Windows Home Server recognized Windows 8 (despite predating it by almost a decade), and proceeded to backup my machine just fine. That's pretty nice. I do miss the old start menu, but learning to hit the Windows Key to bring up the Metro UI didn't take much. I played around with some apps on the new UI, and to be honest, I'm not sure why I'd want a tablet-style interface on my desktop. It's just too annoying to only have one thing on screen at a time. Nevertheless, if you have 2 monitors, you can designate one for the new UI, and have the other for real work. So that doesn't suck at all. Windows-PageUp and Windows-PageDown also lets you flip the Metro UI from one window to another dynamically, and it's pretty snappy. The new Mail/Calendar app are pretty worthless, since as far as I can tell, it's not faster than Thunderbird or any other mail client, and seems more limited. The news reader apps are beautiful, but again, do I really want to use my beautiful 27" screen to host one story at a time, or would I rather have my tabbed interface on Chrome and flip between multiple stories? No contest, the traditional UI won. It is nice, however, to have games running in full screen, and some of those Metro-style games are pretty fun even with a mouse. Also, it's nice to have Google Search with voice recognition, the way it works on my tablet. Google should have integrated that into Chrome ages ago, rather than waiting for Microsoft to force them into it. The Metro Kindle App is also a thnig of beauty. But again, I didn't buy a 27" monitor to use it as a book reader.

Windows 8 was touted as having high performance boot.I tested several reboots with a stop watch, and discovered to my horror and disappointment that boot speed was abysmal, 1:45s for a machine that used to take 1:00. I re-read the linked blog post and discovered that I was doing it wrong: hitting the restart button would cause a cold shutdown and cold boot. However, a standard shutdown forward by a boot would yield much faster results, 0:45s to a usable desktop, or about half the time, which is quite a bit of a performance gain. Do this a few time so the hybrid SSD would learn the OS usage pattern, and I'd expect the boot performance to be even better.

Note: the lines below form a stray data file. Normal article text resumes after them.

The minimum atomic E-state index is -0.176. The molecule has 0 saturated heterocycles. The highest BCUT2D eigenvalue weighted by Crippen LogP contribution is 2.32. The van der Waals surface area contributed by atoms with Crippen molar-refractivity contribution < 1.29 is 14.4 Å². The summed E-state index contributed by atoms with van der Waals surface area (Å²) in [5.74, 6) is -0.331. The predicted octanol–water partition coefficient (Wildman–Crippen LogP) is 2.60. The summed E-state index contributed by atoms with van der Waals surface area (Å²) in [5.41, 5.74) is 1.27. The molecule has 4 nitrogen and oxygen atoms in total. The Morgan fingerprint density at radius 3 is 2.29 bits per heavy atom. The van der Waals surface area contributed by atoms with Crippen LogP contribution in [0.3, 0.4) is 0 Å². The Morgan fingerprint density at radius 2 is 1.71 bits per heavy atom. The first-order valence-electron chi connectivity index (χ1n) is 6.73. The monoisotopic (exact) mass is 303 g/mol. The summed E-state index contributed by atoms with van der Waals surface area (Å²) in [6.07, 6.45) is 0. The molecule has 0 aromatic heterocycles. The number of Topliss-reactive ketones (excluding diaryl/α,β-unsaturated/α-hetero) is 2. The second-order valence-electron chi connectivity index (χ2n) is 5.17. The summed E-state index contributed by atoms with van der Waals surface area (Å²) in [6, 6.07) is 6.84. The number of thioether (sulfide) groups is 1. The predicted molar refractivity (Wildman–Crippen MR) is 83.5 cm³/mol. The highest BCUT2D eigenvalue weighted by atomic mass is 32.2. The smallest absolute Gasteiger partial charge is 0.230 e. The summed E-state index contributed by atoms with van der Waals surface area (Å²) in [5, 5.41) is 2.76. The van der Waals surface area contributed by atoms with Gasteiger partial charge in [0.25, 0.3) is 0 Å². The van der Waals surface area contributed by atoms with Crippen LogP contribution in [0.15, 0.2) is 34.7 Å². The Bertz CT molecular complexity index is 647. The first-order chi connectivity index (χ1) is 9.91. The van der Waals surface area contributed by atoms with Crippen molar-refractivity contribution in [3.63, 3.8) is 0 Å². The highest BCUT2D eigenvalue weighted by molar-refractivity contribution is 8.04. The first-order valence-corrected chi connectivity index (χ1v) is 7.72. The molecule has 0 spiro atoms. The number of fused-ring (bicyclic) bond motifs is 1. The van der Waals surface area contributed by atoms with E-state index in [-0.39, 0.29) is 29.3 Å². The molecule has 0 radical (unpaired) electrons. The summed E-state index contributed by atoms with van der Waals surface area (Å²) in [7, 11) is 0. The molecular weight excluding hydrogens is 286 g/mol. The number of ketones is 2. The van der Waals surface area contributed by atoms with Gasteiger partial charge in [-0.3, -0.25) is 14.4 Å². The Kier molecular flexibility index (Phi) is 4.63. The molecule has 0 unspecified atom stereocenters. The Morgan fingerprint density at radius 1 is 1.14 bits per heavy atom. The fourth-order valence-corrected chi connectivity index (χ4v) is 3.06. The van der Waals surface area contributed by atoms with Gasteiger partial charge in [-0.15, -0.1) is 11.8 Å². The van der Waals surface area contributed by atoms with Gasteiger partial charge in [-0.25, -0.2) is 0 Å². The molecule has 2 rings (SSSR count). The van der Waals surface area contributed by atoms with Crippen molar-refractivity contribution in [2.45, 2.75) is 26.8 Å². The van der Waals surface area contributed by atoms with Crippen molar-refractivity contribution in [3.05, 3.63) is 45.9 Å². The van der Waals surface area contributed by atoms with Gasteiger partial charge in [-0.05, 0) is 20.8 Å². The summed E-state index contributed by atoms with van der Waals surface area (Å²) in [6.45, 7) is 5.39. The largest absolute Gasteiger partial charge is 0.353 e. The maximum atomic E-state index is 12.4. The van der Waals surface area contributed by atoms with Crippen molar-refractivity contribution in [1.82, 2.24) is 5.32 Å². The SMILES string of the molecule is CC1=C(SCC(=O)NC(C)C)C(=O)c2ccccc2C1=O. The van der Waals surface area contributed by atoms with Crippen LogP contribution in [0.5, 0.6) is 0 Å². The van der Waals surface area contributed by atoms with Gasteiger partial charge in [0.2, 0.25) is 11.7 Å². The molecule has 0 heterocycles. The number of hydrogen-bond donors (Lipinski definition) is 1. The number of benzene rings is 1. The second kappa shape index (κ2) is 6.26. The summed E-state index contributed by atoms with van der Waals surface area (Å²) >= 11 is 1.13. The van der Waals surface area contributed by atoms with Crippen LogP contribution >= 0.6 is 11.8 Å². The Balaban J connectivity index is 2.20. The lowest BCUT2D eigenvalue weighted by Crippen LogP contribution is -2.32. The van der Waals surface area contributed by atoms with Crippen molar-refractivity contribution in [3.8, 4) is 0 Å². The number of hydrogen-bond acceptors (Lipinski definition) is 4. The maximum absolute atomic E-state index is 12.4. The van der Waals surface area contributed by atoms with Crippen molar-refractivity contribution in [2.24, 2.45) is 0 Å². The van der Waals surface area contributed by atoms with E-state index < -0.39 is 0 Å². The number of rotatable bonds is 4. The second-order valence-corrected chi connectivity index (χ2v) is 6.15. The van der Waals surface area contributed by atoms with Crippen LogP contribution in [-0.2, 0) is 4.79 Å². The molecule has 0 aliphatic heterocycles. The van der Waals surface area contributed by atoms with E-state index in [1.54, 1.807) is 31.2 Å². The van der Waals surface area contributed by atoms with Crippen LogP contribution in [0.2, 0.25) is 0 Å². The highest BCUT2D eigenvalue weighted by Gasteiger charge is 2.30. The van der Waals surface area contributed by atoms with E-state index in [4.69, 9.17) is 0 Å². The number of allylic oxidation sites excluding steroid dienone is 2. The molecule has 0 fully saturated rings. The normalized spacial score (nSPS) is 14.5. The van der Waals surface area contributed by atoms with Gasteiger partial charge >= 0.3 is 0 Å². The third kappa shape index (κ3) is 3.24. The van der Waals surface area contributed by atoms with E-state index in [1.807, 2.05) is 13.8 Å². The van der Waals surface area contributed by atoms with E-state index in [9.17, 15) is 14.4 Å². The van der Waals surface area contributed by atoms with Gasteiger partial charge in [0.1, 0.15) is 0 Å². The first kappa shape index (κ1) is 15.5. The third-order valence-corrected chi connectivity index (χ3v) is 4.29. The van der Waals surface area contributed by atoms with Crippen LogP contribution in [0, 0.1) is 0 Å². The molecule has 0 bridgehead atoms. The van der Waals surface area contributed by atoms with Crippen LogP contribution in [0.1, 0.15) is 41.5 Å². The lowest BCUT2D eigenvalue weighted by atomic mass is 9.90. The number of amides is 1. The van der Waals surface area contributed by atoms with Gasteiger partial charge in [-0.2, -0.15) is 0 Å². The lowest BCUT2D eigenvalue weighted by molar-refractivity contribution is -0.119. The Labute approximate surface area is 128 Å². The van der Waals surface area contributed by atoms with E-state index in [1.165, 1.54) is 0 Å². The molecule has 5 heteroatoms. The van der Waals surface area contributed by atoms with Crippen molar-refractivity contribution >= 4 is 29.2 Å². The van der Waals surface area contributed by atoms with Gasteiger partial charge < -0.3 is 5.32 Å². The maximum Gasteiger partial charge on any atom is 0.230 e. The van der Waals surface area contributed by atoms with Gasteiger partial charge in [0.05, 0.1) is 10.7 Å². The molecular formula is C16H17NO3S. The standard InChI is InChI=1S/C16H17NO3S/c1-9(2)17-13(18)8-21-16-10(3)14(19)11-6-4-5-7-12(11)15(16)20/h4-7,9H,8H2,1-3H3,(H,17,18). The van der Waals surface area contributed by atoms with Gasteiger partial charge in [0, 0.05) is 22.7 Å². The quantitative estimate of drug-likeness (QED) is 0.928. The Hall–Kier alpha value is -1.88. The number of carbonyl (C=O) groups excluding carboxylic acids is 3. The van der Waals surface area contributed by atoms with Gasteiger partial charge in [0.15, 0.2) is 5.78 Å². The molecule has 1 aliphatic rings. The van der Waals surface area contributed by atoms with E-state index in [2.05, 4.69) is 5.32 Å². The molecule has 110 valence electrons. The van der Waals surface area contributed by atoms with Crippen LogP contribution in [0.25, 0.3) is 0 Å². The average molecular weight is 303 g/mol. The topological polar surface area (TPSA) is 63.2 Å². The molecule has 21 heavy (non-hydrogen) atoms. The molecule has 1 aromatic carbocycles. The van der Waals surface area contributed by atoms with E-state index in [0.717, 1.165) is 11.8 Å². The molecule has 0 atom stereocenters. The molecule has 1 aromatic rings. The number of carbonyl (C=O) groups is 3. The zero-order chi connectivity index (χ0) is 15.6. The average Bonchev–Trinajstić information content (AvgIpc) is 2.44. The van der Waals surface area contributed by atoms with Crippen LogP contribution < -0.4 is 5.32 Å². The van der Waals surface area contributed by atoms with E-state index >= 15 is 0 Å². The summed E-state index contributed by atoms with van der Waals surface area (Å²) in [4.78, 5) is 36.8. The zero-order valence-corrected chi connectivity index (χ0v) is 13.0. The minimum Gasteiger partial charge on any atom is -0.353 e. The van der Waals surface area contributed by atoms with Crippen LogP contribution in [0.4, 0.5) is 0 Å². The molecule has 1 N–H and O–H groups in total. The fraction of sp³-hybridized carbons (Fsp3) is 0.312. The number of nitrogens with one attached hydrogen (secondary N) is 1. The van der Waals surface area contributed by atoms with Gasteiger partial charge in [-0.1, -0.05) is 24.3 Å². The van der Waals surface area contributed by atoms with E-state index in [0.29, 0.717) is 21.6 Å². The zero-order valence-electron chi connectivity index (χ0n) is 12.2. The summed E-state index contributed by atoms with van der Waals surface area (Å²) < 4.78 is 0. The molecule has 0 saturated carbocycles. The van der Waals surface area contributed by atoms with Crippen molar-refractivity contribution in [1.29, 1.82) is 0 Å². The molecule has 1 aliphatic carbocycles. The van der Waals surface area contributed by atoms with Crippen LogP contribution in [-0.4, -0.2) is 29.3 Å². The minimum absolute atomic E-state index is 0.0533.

Do I recommend Windows 8? It depends. To me, it feels like the new OS is just a bit snappier on certain tasks --- flipping between applications seem just faster. IWhat I like is the new increased stability of sleep mode for me. Sleep didn't use to be so fast and reliable. I like the faster boot speed as well. I do miss the old start button UI, but I haven't found adapting to the new UI to be onerous or horribly confusing. It's a bit jarring though: you do feel like you're flipping modes.

All in all, for $40, I feel like it's a decent deal. I wouldn't pay full price for the upgrade, especially if you don't have touch on your desktop. I wouldn't go out of my way to do an upgrade (I did, but I was also curious about the new UI), but it's nothing to run away from either. I certainly don't see it as the disaster some pundits have been saying. Mildly recommended.